Team Canada will look to claim its first Spengler Cup title since 2012 next week in Davos, Switzerland. Led by head coach Guy Boucher, the Canadian team boasts seven current AHL players, 13 players plying their trade in the Swiss league, and two KHLers. Recognizable NHL names include forwards Cory Conacher, Manny Malhotra, and Derek Roy, along with defensemen Keith Aulie and Marc-André Bergeron.
Goalies: Canada’s goaltending duo of Drew MacIntyre and Jeff Glass certainly isn’t short on experience; MacIntyre is a veteran of ten AHL seasons while Glass has appeared in 244 KHL games with a myriad of teams over the course of the last five seasons. While MacIntyre started three of Canada’s four games at last year’s Spengler Cup, he was yanked in the team’s 6-5 semi-final loss against Geneve-Servette. That fact, combined with Glass making his Spengler debut in the midst of a solid season with Dinamo Minsk, means the goaltending situation will likely develop into a string of ‘game time decisions’ for Guy Boucher. While Glass has the advantage of having spent the majority of his pro career on the big ice — something MacIntyre struggled with in last year’s semi-final — MacIntyre has last year’s experience playing in Davos on his toolkit. Boucher will probably give both goaltenders a start in the round robin before making a decision when things get serious in the knockout round.
Defense: Make no bones about it, Team Canada has the deepest defensive corps of any team in this year’s Spengler Cup. Alex Picard, Aaron Johnson, and Marc-André Bergeron have over 1,000 careers NHL games between them, and while all three are on the wrong side of 30, they still have all the tools to contribute offensively. AHLers Keith Aulie (6’6, Springfield) and Mark Cundari (5’9, San Jose) will be looking to catch an eye stateside and return to the NHL. Toronto-born Swiss-Canadian dual citizen Daniel Vukovic, a key player on last year’s Spengler-winning Geneva team, will don the red-and-white this holiday season and could be the most underrated pickup for Guy Boucher’s team. Lastly, 21-year-old Trevor Carrick appears to have rediscovered his offensive touch in his second pro season; in 28 games with AHL Charlotte, Carrick has registered 20 points. A plus showing in Davos over the holidays might help open up opportunities at the NHL level stateside for the former Mississauga Steelhead.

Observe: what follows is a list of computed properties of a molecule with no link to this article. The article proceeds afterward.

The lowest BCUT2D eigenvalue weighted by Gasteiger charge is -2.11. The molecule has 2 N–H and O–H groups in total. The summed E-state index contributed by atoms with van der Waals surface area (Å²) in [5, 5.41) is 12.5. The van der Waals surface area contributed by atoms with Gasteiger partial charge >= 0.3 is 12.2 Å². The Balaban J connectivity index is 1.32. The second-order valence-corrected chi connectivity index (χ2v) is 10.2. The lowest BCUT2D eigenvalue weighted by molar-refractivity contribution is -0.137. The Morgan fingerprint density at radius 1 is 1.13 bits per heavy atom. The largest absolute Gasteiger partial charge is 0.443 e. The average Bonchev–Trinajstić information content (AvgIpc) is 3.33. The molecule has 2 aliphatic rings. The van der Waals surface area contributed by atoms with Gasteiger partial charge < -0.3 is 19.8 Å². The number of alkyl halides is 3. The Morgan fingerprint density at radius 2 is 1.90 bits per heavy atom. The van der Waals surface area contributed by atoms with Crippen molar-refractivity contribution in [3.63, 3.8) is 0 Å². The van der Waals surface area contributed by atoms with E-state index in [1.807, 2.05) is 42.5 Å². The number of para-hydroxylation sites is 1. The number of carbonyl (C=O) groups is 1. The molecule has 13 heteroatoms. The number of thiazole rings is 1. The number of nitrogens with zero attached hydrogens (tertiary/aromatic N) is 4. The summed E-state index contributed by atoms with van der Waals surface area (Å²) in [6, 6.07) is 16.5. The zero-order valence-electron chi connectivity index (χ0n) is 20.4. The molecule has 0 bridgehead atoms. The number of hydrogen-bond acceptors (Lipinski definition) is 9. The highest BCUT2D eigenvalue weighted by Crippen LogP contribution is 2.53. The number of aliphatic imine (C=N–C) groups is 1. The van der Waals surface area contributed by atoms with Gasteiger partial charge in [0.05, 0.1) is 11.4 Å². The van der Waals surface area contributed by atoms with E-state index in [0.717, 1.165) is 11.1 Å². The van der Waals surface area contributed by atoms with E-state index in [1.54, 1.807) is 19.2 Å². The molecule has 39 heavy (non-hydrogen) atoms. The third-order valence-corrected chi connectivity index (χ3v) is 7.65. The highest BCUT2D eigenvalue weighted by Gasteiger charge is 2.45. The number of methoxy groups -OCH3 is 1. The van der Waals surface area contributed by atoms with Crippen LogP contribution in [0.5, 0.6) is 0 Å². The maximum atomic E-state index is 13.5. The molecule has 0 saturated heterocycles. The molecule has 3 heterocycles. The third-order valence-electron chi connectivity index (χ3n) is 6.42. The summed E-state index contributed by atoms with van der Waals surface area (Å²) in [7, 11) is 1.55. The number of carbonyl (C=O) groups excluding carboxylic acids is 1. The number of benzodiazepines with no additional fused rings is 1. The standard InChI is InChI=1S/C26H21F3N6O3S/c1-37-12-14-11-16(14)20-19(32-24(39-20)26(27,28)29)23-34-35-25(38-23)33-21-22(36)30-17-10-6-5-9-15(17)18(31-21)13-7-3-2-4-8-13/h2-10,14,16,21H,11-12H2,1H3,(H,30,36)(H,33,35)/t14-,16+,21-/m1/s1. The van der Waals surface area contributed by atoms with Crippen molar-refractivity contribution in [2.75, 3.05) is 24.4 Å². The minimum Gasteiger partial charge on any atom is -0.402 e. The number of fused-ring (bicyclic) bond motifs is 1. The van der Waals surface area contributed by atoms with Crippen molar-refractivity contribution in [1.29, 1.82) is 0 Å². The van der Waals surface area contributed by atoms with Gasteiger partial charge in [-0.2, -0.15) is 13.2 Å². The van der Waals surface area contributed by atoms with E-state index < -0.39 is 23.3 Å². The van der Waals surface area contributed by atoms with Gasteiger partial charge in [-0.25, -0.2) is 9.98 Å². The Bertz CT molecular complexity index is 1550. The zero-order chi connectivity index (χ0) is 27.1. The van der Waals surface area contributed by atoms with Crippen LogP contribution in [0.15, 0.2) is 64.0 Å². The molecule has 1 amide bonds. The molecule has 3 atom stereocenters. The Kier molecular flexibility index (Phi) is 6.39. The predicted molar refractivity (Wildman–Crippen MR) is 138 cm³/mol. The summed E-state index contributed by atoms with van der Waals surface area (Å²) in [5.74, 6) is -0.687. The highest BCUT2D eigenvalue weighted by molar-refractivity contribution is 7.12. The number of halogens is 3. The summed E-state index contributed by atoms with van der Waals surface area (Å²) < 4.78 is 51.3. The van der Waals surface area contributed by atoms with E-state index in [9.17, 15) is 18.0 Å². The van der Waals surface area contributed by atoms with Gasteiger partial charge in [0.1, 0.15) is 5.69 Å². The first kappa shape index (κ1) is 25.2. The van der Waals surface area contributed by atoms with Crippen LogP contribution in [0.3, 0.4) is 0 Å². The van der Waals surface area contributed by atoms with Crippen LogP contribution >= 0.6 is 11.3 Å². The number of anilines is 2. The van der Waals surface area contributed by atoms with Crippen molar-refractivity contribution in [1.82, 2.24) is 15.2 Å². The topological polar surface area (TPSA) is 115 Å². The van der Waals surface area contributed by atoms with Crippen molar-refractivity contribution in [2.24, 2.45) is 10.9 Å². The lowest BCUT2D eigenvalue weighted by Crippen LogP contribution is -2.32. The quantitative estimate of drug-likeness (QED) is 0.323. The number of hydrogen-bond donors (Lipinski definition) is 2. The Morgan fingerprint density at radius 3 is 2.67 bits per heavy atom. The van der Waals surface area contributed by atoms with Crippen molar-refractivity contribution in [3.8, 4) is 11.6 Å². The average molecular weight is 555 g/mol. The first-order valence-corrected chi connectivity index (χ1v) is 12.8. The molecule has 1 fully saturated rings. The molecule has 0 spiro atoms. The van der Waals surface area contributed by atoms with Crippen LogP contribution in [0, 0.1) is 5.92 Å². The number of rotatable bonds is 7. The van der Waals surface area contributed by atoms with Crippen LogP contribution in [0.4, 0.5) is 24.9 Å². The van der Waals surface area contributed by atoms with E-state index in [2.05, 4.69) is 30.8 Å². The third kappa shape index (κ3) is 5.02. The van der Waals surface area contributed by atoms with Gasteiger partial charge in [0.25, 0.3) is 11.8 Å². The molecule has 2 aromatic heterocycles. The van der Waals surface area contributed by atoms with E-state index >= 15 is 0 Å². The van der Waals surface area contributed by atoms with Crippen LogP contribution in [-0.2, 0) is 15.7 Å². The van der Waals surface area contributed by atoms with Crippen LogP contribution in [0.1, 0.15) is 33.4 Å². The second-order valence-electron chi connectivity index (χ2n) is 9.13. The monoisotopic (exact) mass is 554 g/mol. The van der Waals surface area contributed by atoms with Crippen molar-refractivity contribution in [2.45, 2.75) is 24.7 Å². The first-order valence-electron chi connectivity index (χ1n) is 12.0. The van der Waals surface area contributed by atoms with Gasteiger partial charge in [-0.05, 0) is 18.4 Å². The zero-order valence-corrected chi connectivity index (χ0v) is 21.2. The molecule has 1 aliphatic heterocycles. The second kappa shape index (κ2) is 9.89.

Forwards: By Spengler Cup standards, Guy Boucher has an embarrassment of offensive riches at his disposal for the 2015 tournament. Beyond the bright-light names of Derek Roy, Dan Paille, Matt Lombardi, and the aforementioned Conacher, the Canadian entry in this year’s tournament features some under-appreciated names that have blossomed on Europe.
Former Detroit Red Wing Cory Emmerton has put up 25 points in 30 games with Switzerland’s HC Ambri-Piotta in his second season overseas, and could play a key two-way role for Boucher’s team. Chris DiDomenico, a star at the 2008 World Juniors, is a point-per-game player in his first season in the Swiss league with newly-promoted SCL Tigers, and uses the extra room afforded by the big ice to his advantage. With 394 career games on his resume, James Sheppard will be fun to watch in a grinding — call it ‘pest’ — role; the former San Jose Shark has already picked up 45 penalty minutes in his first 19 games with Kloten in his debut European season.
Dan Paille, a former World Junior captain (Canada, ’04) and Stanley Cup champion (Boston, ’11), heads to Davos with plenty of question marks in his future; the 31 year-old checker has been relegated to the minors full-time this year and will likely entertain lucrative offers from European teams going forward.
Next week’s tournament could very well be a swan song for NHL journeyman and general superb guy Manny Malhotra. The 35 year-old has been limited to eight games in the AHL this season, and while he remains a top-end centre in the circle, it’s not ludicrous to think the curtain is soon to come down on his respectable career.
One final player to keep an eye on offensively for Canada is 32-year-old Matt Ellison. In his eighth season in the KHL, the ex-Blackhawk has adjusted superbly to life overseas and is currently third in the KHL in goals (20) and fifth in the league in points (39). The Dinamo Minsk forward could excel on Team Canada’s powerplay if Boucher is willing to look beyond NHL experience when assembling his special teams units.
Projection: It’s difficult to predict tournaments that see teams play five games in six days, as there are simply so many variables (goaltending, special teams, discipline, line chemistry) which can factor into a team’s performance. Canada has the deepest and most talented roster in this year’s tournament by some distance, but that is far from a locked-up tournament victory.
Team Canada will battle the same challenges it’s faced with every year in Davos; the seven AHL players will have to adjust to the International ice surface, Boucher will have to juggle and mould his lines carefully, and the team must gel enough to compete against professional teams that have been together since August.
Can they do it? Well, with over 3,000 games of NHL experience on the roster, the Canadians are certainly the odds-on favourite in my books. Whether or not they can come together and cap off the week-long festivities in Davos with a tournament victory remains to be seen.